China hosts world's oldest pottery; no faux fu cauldron here

Jake Turcotte - staff
Artist's rendering of one type of fu cauldron, based on a specimen in the Qingpu Museum outside of Shanghai. This vase has been tied to the Majaibang culture, which lived in the area from 8,000 BC to 3,000 BC. Scientists reporting pottery from far earlier were able to identify one of their finds as a fu cauldon as well.

Move over Mings (of Ming vase fame). Scientists have uncovered Chinese pottery from the Wei Bak Wen dynasty.

Well, not dynasty, really, but from folks who inhabited a cave in southern China between 18,300 and 17,500 years ago. That's 1,000 years older than the oldest pots found in Japan. So for now, China can boast of being host to the earliest point of origin for pottery-making around the globe (sorry, Japan).

That's the take from a team of archaeologists from China, Israel, the US, and Britain. They've been working in a cave in the southern Yangtze river basin trying to get a better handle on the cave's inhabitants at the end of the last glacial maximum -- the period when mile-thick glaciers reached their maximum spread over the continents of the northern hemisphere. That was between 23,000 and 18,000 years ago.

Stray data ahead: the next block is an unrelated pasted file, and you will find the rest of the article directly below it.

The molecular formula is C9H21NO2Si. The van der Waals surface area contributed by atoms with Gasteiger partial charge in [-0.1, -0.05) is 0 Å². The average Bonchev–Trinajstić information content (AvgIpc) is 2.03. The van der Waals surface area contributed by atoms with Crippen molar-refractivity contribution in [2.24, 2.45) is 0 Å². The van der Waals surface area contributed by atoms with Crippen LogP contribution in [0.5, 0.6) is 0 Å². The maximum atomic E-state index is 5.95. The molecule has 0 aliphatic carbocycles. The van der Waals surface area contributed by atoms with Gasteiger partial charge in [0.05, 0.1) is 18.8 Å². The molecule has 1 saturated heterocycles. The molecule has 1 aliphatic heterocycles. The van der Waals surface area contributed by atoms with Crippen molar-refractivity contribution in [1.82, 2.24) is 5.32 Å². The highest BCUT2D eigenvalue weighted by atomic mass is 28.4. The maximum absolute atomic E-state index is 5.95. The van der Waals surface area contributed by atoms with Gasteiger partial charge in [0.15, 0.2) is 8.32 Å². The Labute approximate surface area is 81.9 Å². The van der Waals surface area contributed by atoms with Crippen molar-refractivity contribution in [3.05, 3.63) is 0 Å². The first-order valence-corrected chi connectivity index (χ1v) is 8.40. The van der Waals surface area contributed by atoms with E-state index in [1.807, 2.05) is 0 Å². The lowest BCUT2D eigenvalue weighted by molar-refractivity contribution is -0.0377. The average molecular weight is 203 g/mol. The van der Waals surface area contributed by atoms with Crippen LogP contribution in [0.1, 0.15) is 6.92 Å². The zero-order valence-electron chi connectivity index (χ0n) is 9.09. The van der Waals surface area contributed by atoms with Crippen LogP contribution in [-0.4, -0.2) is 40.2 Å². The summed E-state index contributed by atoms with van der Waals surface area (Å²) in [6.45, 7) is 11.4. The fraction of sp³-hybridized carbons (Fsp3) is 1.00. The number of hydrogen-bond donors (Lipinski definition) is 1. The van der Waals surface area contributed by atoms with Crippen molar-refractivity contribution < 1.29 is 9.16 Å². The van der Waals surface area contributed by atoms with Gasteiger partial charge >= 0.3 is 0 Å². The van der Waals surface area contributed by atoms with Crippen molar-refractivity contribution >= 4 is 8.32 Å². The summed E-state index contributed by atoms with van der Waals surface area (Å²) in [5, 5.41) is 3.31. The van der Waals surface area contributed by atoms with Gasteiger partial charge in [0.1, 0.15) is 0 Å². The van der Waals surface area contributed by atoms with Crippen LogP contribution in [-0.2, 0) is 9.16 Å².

Their work appears in the current issue of the Proceedings of the National Academy of Sciences. You can download a full copy of their formal report here.

Scientists found pottery fragments in the cave during digs in 1993 and 1995. The pieces came in two clusters. One cluster had enough fragments to allow the scientists to piece most of one pot back together. It was about 12 inches wide at the rim and stood about 11 inches tall. But it had a pointed base, putting it into a class of pots known as fu cauldrons.

But researchers had problems trying to figure out how old the pots were. Soil layers are jumbled, so it's hard to put samples in relative chronological order as they are excavated. So researchers look for bones, seeds, charcoal, or other organic material from the same soil layer hiding the pottery. Then they use radiocarbon dating to estimate an age. But soil chemistry has been unkind to much of the organic material that could be tied to human occupation of the site.

Based on a dig in 2004, which turned up another fragment, researchers were able to find materials they could date from the right soil layer. Voila, better dates. These Chinese pot pieces are 1,000 years older than the oldest pottery yet found on the Japanese islands.

Other scientists had speculated that pottery originated in east Asia between 16,000 and 17,000 years ago. Ancient pots have been found in what is now Japan, China, and Russia's Far East. Looks like they were right.

Who were the folks who hunkered down in Yuchanyan Cave and made pots? The researchers say they were hunter-gatherers who lived in a climate some 7 to 9 degrees Fahrenheit cooler than today's. The region would have been far drier. The pots had walls averaging about three-fourths of an inch thick and had been fired at temperatures of between 700 and 900 degrees F.

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